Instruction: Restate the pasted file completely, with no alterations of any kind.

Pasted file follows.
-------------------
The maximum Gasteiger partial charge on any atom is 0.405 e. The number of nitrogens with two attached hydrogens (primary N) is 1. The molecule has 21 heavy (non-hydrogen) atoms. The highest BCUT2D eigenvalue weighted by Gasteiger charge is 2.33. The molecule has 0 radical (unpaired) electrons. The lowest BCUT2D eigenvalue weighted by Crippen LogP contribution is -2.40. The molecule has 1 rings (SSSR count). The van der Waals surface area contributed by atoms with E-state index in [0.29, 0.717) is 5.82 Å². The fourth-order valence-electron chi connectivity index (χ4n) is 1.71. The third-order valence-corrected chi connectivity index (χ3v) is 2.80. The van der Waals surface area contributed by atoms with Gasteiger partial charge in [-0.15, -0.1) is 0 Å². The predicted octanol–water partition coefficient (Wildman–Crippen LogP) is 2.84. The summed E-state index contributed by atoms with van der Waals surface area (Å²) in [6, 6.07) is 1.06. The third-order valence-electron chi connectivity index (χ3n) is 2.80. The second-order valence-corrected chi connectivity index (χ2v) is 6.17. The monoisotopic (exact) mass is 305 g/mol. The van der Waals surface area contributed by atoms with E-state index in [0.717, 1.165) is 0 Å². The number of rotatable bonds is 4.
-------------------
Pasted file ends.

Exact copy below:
The maximum Gasteiger partial charge on any atom is 0.405 e. The number of nitrogens with two attached hydrogens (primary N) is 1. The molecule has 21 heavy (non-hydrogen) atoms. The highest BCUT2D eigenvalue weighted by Gasteiger charge is 2.33. The molecule has 0 radical (unpaired) electrons. The lowest BCUT2D eigenvalue weighted by Crippen LogP contribution is -2.40. The molecule has 1 rings (SSSR count). The van der Waals surface area contributed by atoms with E-state index in [0.29, 0.717) is 5.82 Å². The fourth-order valence-electron chi connectivity index (χ4n) is 1.71. The third-order valence-corrected chi connectivity index (χ3v) is 2.80. The van der Waals surface area contributed by atoms with Gasteiger partial charge in [-0.15, -0.1) is 0 Å². The predicted octanol–water partition coefficient (Wildman–Crippen LogP) is 2.84. The summed E-state index contributed by atoms with van der Waals surface area (Å²) in [6, 6.07) is 1.06. The third-order valence-electron chi connectivity index (χ3n) is 2.80. The second-order valence-corrected chi connectivity index (χ2v) is 6.17. The monoisotopic (exact) mass is 305 g/mol. The van der Waals surface area contributed by atoms with E-state index in [0.717, 1.165) is 0 Å². The number of rotatable bonds is 4.